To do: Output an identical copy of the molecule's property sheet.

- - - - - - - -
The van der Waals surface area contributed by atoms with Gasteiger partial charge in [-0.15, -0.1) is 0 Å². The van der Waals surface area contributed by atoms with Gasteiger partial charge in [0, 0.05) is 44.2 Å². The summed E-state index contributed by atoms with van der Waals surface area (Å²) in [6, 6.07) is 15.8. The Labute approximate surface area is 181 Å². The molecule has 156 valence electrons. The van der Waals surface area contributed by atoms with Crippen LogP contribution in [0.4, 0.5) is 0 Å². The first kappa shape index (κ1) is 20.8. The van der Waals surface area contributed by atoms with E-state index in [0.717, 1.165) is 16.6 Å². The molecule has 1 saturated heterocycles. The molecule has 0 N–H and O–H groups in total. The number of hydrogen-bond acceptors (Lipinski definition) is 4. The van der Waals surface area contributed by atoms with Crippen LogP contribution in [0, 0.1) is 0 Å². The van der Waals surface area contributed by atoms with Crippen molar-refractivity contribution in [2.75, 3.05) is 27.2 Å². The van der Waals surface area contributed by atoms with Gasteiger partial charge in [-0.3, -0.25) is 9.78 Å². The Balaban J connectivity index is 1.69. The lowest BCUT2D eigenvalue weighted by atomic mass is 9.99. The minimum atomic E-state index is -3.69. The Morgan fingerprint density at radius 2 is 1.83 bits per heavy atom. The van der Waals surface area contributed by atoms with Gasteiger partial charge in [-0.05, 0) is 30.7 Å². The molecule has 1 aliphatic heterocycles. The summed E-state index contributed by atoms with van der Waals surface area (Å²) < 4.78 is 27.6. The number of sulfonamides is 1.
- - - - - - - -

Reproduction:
The van der Waals surface area contributed by atoms with Gasteiger partial charge in [-0.15, -0.1) is 0 Å². The van der Waals surface area contributed by atoms with Gasteiger partial charge in [0, 0.05) is 44.2 Å². The summed E-state index contributed by atoms with van der Waals surface area (Å²) in [6, 6.07) is 15.8. The Labute approximate surface area is 181 Å². The molecule has 156 valence electrons. The van der Waals surface area contributed by atoms with Crippen LogP contribution in [0.4, 0.5) is 0 Å². The first kappa shape index (κ1) is 20.8. The van der Waals surface area contributed by atoms with E-state index in [0.717, 1.165) is 16.6 Å². The molecule has 1 saturated heterocycles. The molecule has 0 N–H and O–H groups in total. The number of hydrogen-bond acceptors (Lipinski definition) is 4. The van der Waals surface area contributed by atoms with Crippen LogP contribution in [0, 0.1) is 0 Å². The van der Waals surface area contributed by atoms with Crippen molar-refractivity contribution in [2.75, 3.05) is 27.2 Å². The van der Waals surface area contributed by atoms with Gasteiger partial charge in [-0.3, -0.25) is 9.78 Å². The Balaban J connectivity index is 1.69. The lowest BCUT2D eigenvalue weighted by atomic mass is 9.99. The minimum atomic E-state index is -3.69. The Morgan fingerprint density at radius 2 is 1.83 bits per heavy atom. The van der Waals surface area contributed by atoms with Gasteiger partial charge in [-0.05, 0) is 30.7 Å². The molecule has 1 aliphatic heterocycles. The summed E-state index contributed by atoms with van der Waals surface area (Å²) < 4.78 is 27.6. The number of sulfonamides is 1.